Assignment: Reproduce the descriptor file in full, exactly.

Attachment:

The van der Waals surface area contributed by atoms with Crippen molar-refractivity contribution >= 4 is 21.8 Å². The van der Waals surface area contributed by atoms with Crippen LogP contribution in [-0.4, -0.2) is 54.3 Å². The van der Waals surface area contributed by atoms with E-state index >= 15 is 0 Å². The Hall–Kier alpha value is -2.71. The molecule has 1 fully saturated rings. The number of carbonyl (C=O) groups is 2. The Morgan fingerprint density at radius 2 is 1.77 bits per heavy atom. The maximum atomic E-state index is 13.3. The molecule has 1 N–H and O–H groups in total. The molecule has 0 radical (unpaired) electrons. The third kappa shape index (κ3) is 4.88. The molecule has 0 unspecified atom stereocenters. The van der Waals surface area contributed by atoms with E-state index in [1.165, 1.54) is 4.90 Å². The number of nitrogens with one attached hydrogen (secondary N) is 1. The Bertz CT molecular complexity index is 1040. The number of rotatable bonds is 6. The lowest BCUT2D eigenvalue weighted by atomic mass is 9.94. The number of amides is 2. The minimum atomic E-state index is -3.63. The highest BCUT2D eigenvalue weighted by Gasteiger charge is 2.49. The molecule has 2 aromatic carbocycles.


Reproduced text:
The van der Waals surface area contributed by atoms with Crippen molar-refractivity contribution >= 4 is 21.8 Å². The van der Waals surface area contributed by atoms with Crippen LogP contribution in [-0.4, -0.2) is 54.3 Å². The van der Waals surface area contributed by atoms with E-state index >= 15 is 0 Å². The Hall–Kier alpha value is -2.71. The molecule has 1 fully saturated rings. The number of carbonyl (C=O) groups is 2. The Morgan fingerprint density at radius 2 is 1.77 bits per heavy atom. The maximum atomic E-state index is 13.3. The molecule has 1 N–H and O–H groups in total. The molecule has 0 radical (unpaired) electrons. The third kappa shape index (κ3) is 4.88. The molecule has 0 unspecified atom stereocenters. The van der Waals surface area contributed by atoms with E-state index in [1.165, 1.54) is 4.90 Å². The number of nitrogens with one attached hydrogen (secondary N) is 1. The Bertz CT molecular complexity index is 1040. The number of rotatable bonds is 6. The lowest BCUT2D eigenvalue weighted by atomic mass is 9.94. The number of amides is 2. The minimum atomic E-state index is -3.63. The highest BCUT2D eigenvalue weighted by Gasteiger charge is 2.49. The molecule has 2 aromatic carbocycles.